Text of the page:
The role of a leader in agile teams is substantially different than in traditional teams. Therefore, leaders who want to implement these new ways of working in their teams must begin by adopting a truly agile mindset. This mindset will allow them to integrate themselves into the team and effectively promote the change that is about to happen.
In the quest of becoming agile, leaders fundamentally transform their own role in the team from a planner and manager to a coach and visionary. At first glance, this might look like a loss in power. Traditional leaders often get their self-esteem from their hierarchical position. However, as a leader, you do not need to be afraid of losing influence. On the contrary, you can even increase your level of influence by empowering all your team members and reaching goals together.
The essence of agile leadership is creating the right environment for self-managing, high-performing teams. During the transformation process, your role as a leader is fundamental for the change to be successful. This can be overwhelming at first. This is why we prepared a step-by-step guide on how to implement agile ways of working in your team:
Make the purpose clear
Why should we adopt agile ways of working? This is the key question you should ask yourself when starting the transformation. Give your team members a clear purpose. Otherwise, agile ways of working are bound to fail from the beginning. Establish, together with your team, a common understanding of what agile working means in the context of your team. This article should help you. Try to identify possible obstacles that could come up along the way and feel the vibe of the team.
Get your people’s voluntary buy-in
Getting your people on board is paramount. However, their buy-in has to happen voluntarily. Agile work is fully based on voluntariness, which is, in turn, the premise for subsequent ownership and engagement. Team members who feel obliged to implement agile ways of working will obstruct the team from reaching their goals. To get your people’s buy-in, highlight the benefits of agile without being pushy.
Provide your team with the autonomy for self-organisation
Agile work relies on autonomous and self-organised teams. Empower your team to make all important decisions independently, with the agreed-upon mission statement as a guideline. However, this form of self-organisation also means that a team takes responsibility for achieving their goals. Every team member should now know what their role in the team is.
Create a sense of psychological safety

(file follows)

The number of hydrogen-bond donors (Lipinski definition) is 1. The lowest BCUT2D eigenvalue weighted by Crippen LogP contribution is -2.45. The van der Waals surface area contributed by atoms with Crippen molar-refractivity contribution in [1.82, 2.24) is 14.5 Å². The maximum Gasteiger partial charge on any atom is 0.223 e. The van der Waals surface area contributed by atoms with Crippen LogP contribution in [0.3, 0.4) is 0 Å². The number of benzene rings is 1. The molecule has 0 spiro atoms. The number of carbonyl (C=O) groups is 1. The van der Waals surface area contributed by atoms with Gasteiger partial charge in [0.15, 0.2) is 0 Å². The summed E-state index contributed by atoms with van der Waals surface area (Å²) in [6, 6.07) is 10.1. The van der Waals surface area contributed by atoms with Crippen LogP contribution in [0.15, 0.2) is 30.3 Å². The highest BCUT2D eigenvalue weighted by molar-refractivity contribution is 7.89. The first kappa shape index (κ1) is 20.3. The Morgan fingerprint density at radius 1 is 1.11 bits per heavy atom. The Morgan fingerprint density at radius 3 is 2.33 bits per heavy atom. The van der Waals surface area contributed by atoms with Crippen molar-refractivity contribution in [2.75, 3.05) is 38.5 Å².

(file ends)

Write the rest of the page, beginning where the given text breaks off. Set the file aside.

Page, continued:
Seeing that culture is the most important factor of a successful agile transformation, ensure that your team is empowered to build an agile team culture. Create a sense of psychological safety, where people feel comfortable speaking openly, suggesting ideas, and even admitting when they do not know something. In fact, a team culture based on psychological safety is one of the top characteristics of high-performing agile teams. Agile leaders can help create this environment by encouraging everyone to communicate openly and contribute to joint problem-solving.
Encourage your team to focus on customer needs
A focus on customer needs is one of the pillars of agile ways of working. Keep your agile teams focused on the external or internal customer and on creating value for them. This means that your team needs to analyse, understand, and anticipate customer problems and needs. To capture, classify, and process customer needs, agile teams make use of customer-centricity methods such as customer journey mapping, user stories, or the jobs-to-be-done method.
Jointly define your agile processes
In order to become more flexible and responsive as a team, agile ways of working require a lot of discipline in terms of processes. As a leader, you can help put these processes in place. Encourage your team to make fast decisions and ruthlessly prioritise tasks. Define goals and organise a robust monitoring and reporting process to check performance and results. Improvement and learning cycles are also part of agile processes, during which the teams reflect on what can be better. If your team and you need outside help to get better, you can also consider hiring an agile coach. Last but not least, think of how next-generation technology can assist your team in their agile way of working.
Facilitate mental agility - be an agile role model
The biggest roadblock for successful agile teams is not the process, but the mindset of your team members. Therefore, you should be a role model and constantly improve your ‘inner agility’. If you lead the way and have the courage to live up to agile values, your team members are most likely to follow your path. And be patient: Many people have got used to traditional ways of working during their professional socialisation. Therefore, it will take time to adopt agile ways of working such as self-organisation, making decisions without asking superiors, taking true ownership, and saying no due to prioritisation.
Implementing agile ways of working is tough, and requires agile leaders and a team that embraces change. We argue that now is the best time to kickstart agile. The current crisis has created the sense of urgency necessary to make change management successful. As a leader, start by transforming your own mindset and then lead your team as a role model. By following the seven steps described in this article, leaders will allow their teams to overcome the challenges of our VUCA world and thrive as agile teams.